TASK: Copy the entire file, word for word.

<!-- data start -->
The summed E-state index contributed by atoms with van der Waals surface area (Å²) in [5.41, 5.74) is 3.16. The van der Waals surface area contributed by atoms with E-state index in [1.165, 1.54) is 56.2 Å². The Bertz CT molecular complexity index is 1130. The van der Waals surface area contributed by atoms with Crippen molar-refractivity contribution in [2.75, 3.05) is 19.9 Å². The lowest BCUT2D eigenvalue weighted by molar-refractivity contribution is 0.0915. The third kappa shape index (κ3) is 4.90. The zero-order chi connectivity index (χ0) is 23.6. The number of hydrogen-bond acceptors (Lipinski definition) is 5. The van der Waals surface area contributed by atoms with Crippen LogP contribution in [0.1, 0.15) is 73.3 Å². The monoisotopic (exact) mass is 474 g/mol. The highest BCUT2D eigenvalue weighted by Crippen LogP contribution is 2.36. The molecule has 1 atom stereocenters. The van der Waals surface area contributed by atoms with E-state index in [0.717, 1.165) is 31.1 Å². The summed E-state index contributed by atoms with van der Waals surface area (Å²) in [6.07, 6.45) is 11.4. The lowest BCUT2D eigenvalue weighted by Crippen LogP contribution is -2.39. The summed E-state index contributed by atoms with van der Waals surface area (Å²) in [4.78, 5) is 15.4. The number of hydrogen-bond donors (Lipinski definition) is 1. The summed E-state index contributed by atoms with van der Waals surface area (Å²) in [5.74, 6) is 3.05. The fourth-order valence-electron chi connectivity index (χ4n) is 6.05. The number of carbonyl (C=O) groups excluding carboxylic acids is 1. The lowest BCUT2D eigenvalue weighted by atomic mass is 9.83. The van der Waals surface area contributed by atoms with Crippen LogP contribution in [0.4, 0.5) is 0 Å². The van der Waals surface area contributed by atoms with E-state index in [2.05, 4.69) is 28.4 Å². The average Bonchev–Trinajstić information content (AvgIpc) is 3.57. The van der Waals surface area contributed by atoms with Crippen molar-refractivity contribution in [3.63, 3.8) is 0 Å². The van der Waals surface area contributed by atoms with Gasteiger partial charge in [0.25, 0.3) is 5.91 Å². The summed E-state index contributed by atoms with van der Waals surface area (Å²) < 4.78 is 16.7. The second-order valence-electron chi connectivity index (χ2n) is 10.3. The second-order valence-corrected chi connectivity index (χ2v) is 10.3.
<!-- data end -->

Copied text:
The summed E-state index contributed by atoms with van der Waals surface area (Å²) in [5.41, 5.74) is 3.16. The van der Waals surface area contributed by atoms with E-state index in [1.165, 1.54) is 56.2 Å². The Bertz CT molecular complexity index is 1130. The van der Waals surface area contributed by atoms with Crippen molar-refractivity contribution in [2.75, 3.05) is 19.9 Å². The lowest BCUT2D eigenvalue weighted by molar-refractivity contribution is 0.0915. The third kappa shape index (κ3) is 4.90. The zero-order chi connectivity index (χ0) is 23.6. The number of hydrogen-bond acceptors (Lipinski definition) is 5. The van der Waals surface area contributed by atoms with Crippen LogP contribution in [0.1, 0.15) is 73.3 Å². The monoisotopic (exact) mass is 474 g/mol. The highest BCUT2D eigenvalue weighted by Crippen LogP contribution is 2.36. The molecule has 1 atom stereocenters. The van der Waals surface area contributed by atoms with E-state index in [0.717, 1.165) is 31.1 Å². The summed E-state index contributed by atoms with van der Waals surface area (Å²) in [6.07, 6.45) is 11.4. The lowest BCUT2D eigenvalue weighted by Crippen LogP contribution is -2.39. The summed E-state index contributed by atoms with van der Waals surface area (Å²) in [4.78, 5) is 15.4. The number of hydrogen-bond donors (Lipinski definition) is 1. The summed E-state index contributed by atoms with van der Waals surface area (Å²) in [5.74, 6) is 3.05. The fourth-order valence-electron chi connectivity index (χ4n) is 6.05. The number of carbonyl (C=O) groups excluding carboxylic acids is 1. The lowest BCUT2D eigenvalue weighted by atomic mass is 9.83. The van der Waals surface area contributed by atoms with Crippen LogP contribution in [0.4, 0.5) is 0 Å². The van der Waals surface area contributed by atoms with E-state index in [2.05, 4.69) is 28.4 Å². The average Bonchev–Trinajstić information content (AvgIpc) is 3.57. The van der Waals surface area contributed by atoms with Crippen molar-refractivity contribution in [3.63, 3.8) is 0 Å². The van der Waals surface area contributed by atoms with Gasteiger partial charge in [0.25, 0.3) is 5.91 Å². The summed E-state index contributed by atoms with van der Waals surface area (Å²) < 4.78 is 16.7. The second-order valence-electron chi connectivity index (χ2n) is 10.3. The second-order valence-corrected chi connectivity index (χ2v) is 10.3.